Saturday, March 6, 2010

The Larion Senators: The Eldarn Sequence Book 3

SPOILER ALERT! If you have read the 1st 2 books in the Eldarn Sequence: The Hickory Staff & Lessek’s Key, and wish to read on be warned this review contains spoilers. I’ll try to keep it as spoiler free as possible, but do not wish to ruin anyone’s future enjoyment of the books.

After the tedium of Lessek’s Key I was hoping that the trilogies conclusion; The Larion Senators may provide the gripping conclusion that The Hickory Staff promised.

Unfortunately the early signs were not good. Of the various groups that had been focussed on in the series the least interesting tended to be the one containing the books main protagonist; Steven Taylor. Despite being the wielder of powerful magic Steven is remarkably bland and uninteresting character that I never built up any real attachment to. Most times when the action is with Steven, the cliched and increasingly boring Larion Senator Gilmour and the morose self loathing archer Garec this reader just wanted the story to move on.

Brexan was only covered briefly, she was used mostly as a vehicle to get Steven, Gilmour and Garec to where they needed to be to cross over from Eldarn to our world and ultimately defeat the evil that had first possessed Nerak and now taken over Steven’s best friend and room mate; Mark Jenkins. The idea of turning Mark from hero to villain was a good one, but was unfortunately handled in a confusing manner and the conclusion was not at all believable or satisfying. The subplot concerning Brexan and the spy Jacrys ended with the spy’s death, but I was left wondering why the whole episode was even in the books, because it added virtually nothing and was not relevant to the major plot thread. I got the impression it was possibly an idea that Jay Gordon had initially had, but unable to resolve before he passed away and Robert Scott did not feel he could cut it.

As usual the story built around Hannah Sorenson, the thief Hoyt and the other Larion Senator; Alen was the most interesting as those were the characters I connected best with. They had also added another cliche fantasy character; the unbelievably powerful and precocious child magician. This one’s name was Milla, although the three adults nicknamed her Pepperweed, after an Eldarni herb. Milla’s antics and the things she sometimes said also provided some much needed humour.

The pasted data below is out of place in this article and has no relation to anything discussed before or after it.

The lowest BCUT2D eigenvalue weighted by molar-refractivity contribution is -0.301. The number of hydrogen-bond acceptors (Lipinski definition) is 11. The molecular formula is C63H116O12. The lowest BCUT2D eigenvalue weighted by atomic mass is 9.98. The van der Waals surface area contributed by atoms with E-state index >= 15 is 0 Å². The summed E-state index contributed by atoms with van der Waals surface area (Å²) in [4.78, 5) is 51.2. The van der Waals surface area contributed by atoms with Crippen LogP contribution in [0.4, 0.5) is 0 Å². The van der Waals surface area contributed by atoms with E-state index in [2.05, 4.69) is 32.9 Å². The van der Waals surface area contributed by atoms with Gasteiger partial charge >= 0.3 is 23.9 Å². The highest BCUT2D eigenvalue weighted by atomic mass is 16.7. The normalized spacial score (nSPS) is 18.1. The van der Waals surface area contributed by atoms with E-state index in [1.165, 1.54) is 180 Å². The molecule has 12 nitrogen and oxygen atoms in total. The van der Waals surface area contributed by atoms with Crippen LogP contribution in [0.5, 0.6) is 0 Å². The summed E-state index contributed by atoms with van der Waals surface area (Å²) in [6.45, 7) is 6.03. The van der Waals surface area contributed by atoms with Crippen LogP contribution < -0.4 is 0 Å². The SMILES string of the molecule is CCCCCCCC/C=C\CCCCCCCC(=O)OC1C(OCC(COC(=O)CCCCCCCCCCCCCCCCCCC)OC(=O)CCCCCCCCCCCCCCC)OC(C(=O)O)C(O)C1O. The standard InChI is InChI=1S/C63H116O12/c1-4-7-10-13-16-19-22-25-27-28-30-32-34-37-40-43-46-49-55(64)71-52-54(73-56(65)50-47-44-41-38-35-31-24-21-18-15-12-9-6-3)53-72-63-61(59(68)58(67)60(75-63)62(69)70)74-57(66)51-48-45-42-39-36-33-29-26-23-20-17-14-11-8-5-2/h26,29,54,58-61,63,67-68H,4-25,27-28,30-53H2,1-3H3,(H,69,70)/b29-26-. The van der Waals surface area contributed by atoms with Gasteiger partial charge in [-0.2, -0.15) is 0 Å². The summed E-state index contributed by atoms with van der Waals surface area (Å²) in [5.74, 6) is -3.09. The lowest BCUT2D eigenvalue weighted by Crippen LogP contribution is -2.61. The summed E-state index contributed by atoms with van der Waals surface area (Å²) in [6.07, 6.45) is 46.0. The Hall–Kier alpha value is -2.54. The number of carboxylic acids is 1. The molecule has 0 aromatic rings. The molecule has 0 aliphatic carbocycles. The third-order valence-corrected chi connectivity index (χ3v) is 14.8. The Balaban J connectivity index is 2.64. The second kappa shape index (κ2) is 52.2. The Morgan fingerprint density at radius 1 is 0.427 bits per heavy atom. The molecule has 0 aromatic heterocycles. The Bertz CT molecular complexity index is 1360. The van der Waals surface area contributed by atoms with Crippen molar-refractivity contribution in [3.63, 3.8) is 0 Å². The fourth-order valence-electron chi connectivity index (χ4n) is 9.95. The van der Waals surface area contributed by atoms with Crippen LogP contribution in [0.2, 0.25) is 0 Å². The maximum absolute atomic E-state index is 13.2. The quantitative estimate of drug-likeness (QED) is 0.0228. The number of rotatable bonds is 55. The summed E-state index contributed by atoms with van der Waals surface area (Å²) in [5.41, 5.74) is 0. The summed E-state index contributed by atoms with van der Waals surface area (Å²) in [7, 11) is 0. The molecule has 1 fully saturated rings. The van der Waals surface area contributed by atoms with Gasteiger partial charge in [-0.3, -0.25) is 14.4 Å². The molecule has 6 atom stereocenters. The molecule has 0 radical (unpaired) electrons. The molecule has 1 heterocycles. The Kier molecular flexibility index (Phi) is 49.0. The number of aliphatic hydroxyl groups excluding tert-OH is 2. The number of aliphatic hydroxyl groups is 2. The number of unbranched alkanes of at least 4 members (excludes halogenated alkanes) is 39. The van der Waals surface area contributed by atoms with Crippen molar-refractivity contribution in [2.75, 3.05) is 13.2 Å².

They tried to add another humourous character: a talkative and inept partisan, who also happened to be blessed with clairvoyance, I have to confess to liking Stalwick, despite the fact that he seemed to be totally unnecessary and his gift was underused, but the rather grim and humourless crew that he was with certainly needed some lightening and Stalwick did that effectively.

The last 200 pages brought this epic to a thrilling conclusion and gave it a happy ending that was all neatly tied up with a bow. I found the most frustrating thing about the books was the fact that at times there was some really good writing and evidence of a solid trilogy trying to break through, but overall the authors made too many mistakes and did not develop their characters or their world enough for this to happen.

If someone was new to heroic fantasy and wanted to get a feel for the genre The Eldarn Sequence may not be a bad place to start, it’s also an easy enough read if you don’t want to think too hard or explore much, but that type of reader may not want to commit to three books. Overall The Eldarn Sequence was a good try, but simply not handled well enough to entirely succeed.

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